WASHINGTON -- Rep. Paul Ryan (R-Wis.) waded into the Ferguson, Missouri, controversy on Tuesday and said the best way to bring about resolution is to let law enforcement do whatever they need to do.
"We should take a deep breath, sit back and let law enforcement do their job," he said during an interview with SiriusXM's David Webb. "Let the investigation take place so that the facts can be taken as the facts, and let justice be done appropriately."
Ryan, a potential 2016 presidential contender, said his thoughts are with the family of Michael Brown, the unarmed black teenager who was fatally shot on Aug. 9 by a white police officer -- an incident that has since sparked nightly clashes between local police and protesters. But in terms of next steps, the Wisconsin Republican said people should step aside to let law enforcement carry out their responsibilities.
"I think it's wrong to prejudge the outcome of these things or to try and attach our own personal political agenda to this tragedy," he said. "It would be disrespectful to this tragedy and the community and to the family, so I think as a public and as leaders, let's let law enforcement do their job."
What Ryan didn't address, though, is that much of the current controversy in Ferguson stems from the use of excessive force by local law enforcement. A militarized and mostly white police force has been turning up nightly -- with tear gas, armored vehicles and rubber bullets -- to counter a group of mostly peaceful black protesters furious about the lack of answers surrounding Brown's death.
Ryan spokesman Robert Swift told The Huffington Post the congressman was making the point that local, state and federal law enforcement officials need to be able to carry out their investigations.
Swift did not respond when asked if that means Ryan supports the militarized police response to protesters.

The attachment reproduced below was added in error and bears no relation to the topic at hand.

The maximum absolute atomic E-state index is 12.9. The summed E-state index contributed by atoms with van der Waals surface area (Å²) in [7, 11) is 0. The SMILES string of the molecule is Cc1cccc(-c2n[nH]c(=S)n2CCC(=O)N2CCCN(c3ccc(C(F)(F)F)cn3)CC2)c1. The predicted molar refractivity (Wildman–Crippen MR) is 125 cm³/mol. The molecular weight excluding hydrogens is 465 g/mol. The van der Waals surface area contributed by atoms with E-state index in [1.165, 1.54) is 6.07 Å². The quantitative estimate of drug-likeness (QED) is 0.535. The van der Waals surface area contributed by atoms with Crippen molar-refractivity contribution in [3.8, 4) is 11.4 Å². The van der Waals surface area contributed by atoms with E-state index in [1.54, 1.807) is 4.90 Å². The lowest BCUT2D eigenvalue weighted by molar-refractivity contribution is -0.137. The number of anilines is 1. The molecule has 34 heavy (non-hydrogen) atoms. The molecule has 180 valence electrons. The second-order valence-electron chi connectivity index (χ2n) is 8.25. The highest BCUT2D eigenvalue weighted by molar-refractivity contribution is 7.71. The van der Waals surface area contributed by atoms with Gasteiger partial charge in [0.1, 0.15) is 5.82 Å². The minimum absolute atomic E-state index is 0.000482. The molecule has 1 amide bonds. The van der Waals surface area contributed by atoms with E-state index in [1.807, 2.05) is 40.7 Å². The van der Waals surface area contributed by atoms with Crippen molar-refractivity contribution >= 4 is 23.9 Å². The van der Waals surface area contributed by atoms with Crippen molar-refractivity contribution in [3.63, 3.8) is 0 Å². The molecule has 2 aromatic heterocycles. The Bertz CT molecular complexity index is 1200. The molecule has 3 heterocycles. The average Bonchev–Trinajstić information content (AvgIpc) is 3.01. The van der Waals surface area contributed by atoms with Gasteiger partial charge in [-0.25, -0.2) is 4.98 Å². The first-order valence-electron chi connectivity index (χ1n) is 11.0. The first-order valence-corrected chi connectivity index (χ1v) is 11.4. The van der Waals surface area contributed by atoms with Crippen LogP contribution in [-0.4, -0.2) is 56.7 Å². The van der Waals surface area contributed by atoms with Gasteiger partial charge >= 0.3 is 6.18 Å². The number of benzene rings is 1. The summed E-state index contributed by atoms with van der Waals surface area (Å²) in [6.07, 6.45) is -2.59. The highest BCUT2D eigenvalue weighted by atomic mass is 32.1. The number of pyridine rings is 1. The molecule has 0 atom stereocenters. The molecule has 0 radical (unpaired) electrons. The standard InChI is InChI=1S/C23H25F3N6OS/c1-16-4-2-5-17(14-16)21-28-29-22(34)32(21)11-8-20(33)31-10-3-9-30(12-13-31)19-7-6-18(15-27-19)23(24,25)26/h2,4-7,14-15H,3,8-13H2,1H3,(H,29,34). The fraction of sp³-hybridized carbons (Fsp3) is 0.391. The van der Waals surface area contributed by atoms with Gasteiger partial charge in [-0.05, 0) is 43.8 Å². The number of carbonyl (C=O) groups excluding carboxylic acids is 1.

08/26/2014 7:49 AM EDT
The Toll On Michael Brown's Family
USA Today's Yamiche Alcindor provides an intimate look at how Michael Brown's parents have been dealing with the loss of their son:
Phones constantly ring with reporters asking for interviews or family members offering support. Last week, as demands reached a tipping point, both parents moved into hotels to shield themselves.
In the days leading up to the funeral, Brown's mother continued to cry and spoke in whispers as she tried to explain her feelings.
"They say tomorrow is going to be the hardest day, but I think today was — just seeing my baby laying there, cold," Lesley McSpadden, 34, told USA TODAY. "It did something to my heart. It's too much. It's too much."
08/26/2014 7:44 AM EDT
New Audio Allegedly Captures Moment Michael Brown Was Shot
New audio has surfaced that allegedly captures the moment when Michael Brown, an unarmed black teenager, was shot dead by Darren Wilson, a white police officer, on Aug. 9.
CNN aired the unverified recording on Monday night. Six shots can be heard, followed by a pause, then several more. A private autopsy performed on Aug. 17 at the request of Brown's family found that the 18-year-old was shot 6 times, including twice in the head.
08/25/2014 12:58 PM EDT
Al Sharpton: America, It's Time To Deal With Policing
08/25/2014 12:53 PM EDT
Al Sharpton: All Of Us Are Required To Respond
Rev. Al Sharpton: All of us are required to respond to this #MikeBrownfuneral— HuffPost BlackVoices (@blackvoices) August 25, 2014
08/25/2014 12:48 PM EDT
Benjamin Crump: We Will Not Accept Three-Fifths Justice For Michael Brown
08/25/2014 12:28 PM EDT
Funeral Program Includes Tribute From Michael Brown's Parents
USA Today reporter, Yamiche Alcindor shares photo of program which includes tributes to Michael Brown from his mother and father
08/25/2014 12:22 PM EDT
Michael Brown's Stepmother: He Prophesied His Own Death
Stepmother of #MichaelBrown said the late teen "pretty much prophesied his own death and didn't realize it."— Yamiche Alcindor (@Yamiche) August 25, 2014